September 2001

Bonnie Glazer...
A Friend Indeed for Children in Need


by Joseph RADDER

glazer.jpg (26843 bytes)


If there were more people like Bonnie Glazer in the world it would be a better place for all of us...especially the children. If she had her way, all children would, in her words, “get the best possible start in life.” In such a perfect world our children would then grow up to be healthier and happier responsible adults.

As executive director of Child and Adolescent Treatment Services (CATS), a non-profit agency that operates seven treatment centers throughout Erie County, Bonnie Glazer spends every day working toward that goal.

“I want to be a strong advocate of the health and well-being of the children in our community,” she says. “I am grateful to be able to be a spokesperson for the children who can’t speak for themselves.”

CATS was founded in 1937 as a Community Chest (now the United Way) “Red Feather” agency with just seven employees. The organization has grown every year and today employs 80 people.

“We do a lot in partnership with the schools,” Glazer said, “and we counsel lots of kids and their parents in our facilities. These are children who are emotionally troubled, have experienced traumas or are neglected and abused.”

Originally affiliated with the court system, CATS is now licensed by the New York State Department of Mental Health. It receives partial funding from the Erie County Department of Mental Health, the United Way, client fees and insurance re-imbursement, but also depends on donations from people who care about its mission. This past year, nearly 2500 children received services at CATS branch offices, in homes, schools and community-based settings. 92% of the agency’s clients indicated satisfaction with its services which include child and family counseling, partnerships with educators and other human service agencies, family support centers, a child advocacy center dealing with the trauma of child sexual abuse, home-based counseling services and a program to prepare adolescents and young adults who have been living in foster homes for living an independent life.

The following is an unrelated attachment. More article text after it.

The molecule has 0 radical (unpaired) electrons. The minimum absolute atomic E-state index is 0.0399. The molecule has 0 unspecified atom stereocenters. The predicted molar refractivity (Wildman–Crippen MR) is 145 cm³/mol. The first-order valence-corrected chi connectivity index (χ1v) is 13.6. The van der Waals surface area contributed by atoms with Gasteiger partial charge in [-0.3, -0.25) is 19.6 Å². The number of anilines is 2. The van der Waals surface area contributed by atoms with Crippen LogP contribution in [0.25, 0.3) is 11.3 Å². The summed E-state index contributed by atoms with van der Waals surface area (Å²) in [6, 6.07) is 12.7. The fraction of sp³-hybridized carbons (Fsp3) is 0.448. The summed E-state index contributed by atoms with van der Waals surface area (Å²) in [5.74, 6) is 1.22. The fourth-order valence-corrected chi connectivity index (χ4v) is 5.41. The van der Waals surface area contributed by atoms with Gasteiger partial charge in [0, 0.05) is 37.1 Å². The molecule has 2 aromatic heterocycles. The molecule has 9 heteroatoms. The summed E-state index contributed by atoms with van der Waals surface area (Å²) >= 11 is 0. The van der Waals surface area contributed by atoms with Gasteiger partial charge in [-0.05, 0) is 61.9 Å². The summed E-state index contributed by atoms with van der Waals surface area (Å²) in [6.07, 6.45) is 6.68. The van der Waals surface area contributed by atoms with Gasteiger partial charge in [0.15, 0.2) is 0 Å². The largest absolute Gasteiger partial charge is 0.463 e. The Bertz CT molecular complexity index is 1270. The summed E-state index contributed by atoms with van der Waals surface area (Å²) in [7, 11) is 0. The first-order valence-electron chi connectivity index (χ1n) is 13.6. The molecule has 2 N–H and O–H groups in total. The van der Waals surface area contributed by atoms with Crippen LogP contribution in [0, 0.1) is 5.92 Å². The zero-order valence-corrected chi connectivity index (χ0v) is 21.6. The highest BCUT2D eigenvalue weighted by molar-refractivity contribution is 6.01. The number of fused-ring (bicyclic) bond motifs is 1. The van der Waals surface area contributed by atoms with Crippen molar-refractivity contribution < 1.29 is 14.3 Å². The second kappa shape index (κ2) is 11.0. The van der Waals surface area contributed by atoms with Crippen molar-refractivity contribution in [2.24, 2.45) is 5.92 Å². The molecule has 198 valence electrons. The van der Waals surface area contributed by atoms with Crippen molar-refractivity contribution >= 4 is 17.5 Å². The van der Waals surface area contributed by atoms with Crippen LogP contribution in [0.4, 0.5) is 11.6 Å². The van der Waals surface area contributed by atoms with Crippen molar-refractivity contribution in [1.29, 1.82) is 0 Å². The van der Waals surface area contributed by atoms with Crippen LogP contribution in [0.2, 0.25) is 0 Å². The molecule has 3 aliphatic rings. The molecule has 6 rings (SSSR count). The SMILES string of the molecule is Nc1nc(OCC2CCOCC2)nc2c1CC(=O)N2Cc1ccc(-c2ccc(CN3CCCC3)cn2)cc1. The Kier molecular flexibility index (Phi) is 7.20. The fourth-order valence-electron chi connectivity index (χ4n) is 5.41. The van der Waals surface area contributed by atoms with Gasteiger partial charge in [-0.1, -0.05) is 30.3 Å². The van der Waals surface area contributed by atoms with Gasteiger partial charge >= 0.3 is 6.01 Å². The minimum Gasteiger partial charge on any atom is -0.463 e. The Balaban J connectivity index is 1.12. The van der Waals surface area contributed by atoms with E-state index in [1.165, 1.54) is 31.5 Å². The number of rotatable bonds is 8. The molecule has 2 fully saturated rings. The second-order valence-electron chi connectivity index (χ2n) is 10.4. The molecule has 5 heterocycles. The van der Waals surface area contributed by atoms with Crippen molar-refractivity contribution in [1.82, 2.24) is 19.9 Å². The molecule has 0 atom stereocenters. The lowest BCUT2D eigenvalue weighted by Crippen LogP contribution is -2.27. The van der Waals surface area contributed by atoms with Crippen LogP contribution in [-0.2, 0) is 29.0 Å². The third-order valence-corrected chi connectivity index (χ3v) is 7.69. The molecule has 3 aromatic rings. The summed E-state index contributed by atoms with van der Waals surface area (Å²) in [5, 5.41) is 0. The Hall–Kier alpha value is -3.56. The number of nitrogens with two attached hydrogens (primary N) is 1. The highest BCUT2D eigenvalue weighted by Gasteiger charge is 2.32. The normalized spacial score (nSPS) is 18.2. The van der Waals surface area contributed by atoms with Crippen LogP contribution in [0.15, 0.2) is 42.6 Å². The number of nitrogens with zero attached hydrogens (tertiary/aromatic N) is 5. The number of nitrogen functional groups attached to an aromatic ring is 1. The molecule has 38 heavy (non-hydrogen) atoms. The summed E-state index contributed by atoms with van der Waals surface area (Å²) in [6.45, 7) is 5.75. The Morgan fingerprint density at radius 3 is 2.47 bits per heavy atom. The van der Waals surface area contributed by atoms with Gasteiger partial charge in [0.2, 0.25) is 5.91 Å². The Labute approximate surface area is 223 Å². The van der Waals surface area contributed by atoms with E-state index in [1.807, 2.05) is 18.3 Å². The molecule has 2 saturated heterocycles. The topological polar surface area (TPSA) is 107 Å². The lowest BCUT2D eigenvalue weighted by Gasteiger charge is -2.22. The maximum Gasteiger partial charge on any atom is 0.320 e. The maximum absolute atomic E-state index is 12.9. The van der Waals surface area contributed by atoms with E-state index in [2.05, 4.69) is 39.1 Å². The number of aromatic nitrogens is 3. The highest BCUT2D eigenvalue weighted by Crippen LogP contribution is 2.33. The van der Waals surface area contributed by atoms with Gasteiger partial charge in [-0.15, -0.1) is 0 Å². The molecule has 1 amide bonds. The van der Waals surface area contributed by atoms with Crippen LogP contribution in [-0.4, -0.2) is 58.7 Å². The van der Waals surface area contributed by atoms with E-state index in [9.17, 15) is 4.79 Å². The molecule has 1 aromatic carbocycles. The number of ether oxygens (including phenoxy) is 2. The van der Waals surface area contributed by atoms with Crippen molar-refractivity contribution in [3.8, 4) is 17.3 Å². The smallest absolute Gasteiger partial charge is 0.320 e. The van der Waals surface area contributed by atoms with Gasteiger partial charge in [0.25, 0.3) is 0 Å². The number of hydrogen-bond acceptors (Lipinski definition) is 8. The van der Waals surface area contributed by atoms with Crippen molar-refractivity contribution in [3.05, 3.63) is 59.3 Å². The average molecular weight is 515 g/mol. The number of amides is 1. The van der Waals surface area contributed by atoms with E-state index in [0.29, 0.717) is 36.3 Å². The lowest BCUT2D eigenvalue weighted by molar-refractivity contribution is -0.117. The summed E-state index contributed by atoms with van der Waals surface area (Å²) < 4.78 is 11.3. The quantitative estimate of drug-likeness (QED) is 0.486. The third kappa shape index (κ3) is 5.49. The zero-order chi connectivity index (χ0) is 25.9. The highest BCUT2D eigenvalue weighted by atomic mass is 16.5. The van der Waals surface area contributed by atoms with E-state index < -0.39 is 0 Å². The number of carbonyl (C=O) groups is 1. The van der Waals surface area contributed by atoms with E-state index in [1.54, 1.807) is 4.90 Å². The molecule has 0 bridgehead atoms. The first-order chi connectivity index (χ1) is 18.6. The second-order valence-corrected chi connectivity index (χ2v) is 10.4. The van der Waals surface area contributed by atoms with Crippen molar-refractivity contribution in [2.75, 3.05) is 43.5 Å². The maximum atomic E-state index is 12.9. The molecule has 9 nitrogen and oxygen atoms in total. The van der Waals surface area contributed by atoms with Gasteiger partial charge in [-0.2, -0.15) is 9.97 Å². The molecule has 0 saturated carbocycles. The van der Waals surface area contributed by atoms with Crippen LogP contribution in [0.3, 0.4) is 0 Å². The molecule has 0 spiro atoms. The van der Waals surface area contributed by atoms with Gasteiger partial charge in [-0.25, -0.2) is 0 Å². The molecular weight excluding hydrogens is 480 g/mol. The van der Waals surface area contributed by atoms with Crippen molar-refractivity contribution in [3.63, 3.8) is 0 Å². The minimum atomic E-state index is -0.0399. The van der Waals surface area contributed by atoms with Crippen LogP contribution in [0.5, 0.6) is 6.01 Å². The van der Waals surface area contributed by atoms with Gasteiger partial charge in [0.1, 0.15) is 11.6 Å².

Bonnie Glazer is perfectly suited to run this wonderful complex of services. Her parents had grown up in a Cleveland orphanage. They married very young and her father became her mother’s legal guardian when he was age 21. They were married for 62 years when her father passed away in 1987.

“My father was my hero,” she says. “He began life with tremendous disadvantages but he overcame them all, educated himself and eventually became a very successful author and writer for magazines and newspapers. His favorite saying was ‘If life gives you lemons, make lemonade’.”

Bonnie grew up in the Cleveland suburb of University Heights where she graduated from high school. She earned her bachelor’s degree in psychology at the University of Rochester and later received her master’s degree at the SUNY School of Social Work in Buffalo. About 10 years ago, she took on an intensive course of study in her chosen field at Smith College.

She has been on the staff of Child and Family Services, was on the faculty of the School of Social Work at U.B. and was program manager of the Adult and Child Family Clinic at ECMC. She became executive director of Child and Adolescent Treatment Services in 1993.

When we asked why CATS has such a low profile, she said, “Our work with children and parents, of course, is very confidential. If a newspaper came out here and did a story on us, the first thing they’d want to do is take pictures, and we couldn’t allow that.”

Bonnie and her husband, Eric Glazer, are celebrating their 30th wedding anniversary this year. “We’re cyclists,” she said, “and we plan to spend our anniversary enjoying the bicycle path along the Canadian side of the Niagara River.” The Glazers have two children, Aaron age 22, who is completing his studies this year at Buff State, and Jillian, 18, who began her freshman year this fall at Boston University. Bonnie Glazer’s love of her family is obvious, and it’s clear she would love to be able to pass on the kind of happiness she has enjoyed to all of the families her agency serves.



Joseph Radder is a freelance writer.

 

Back to Home Page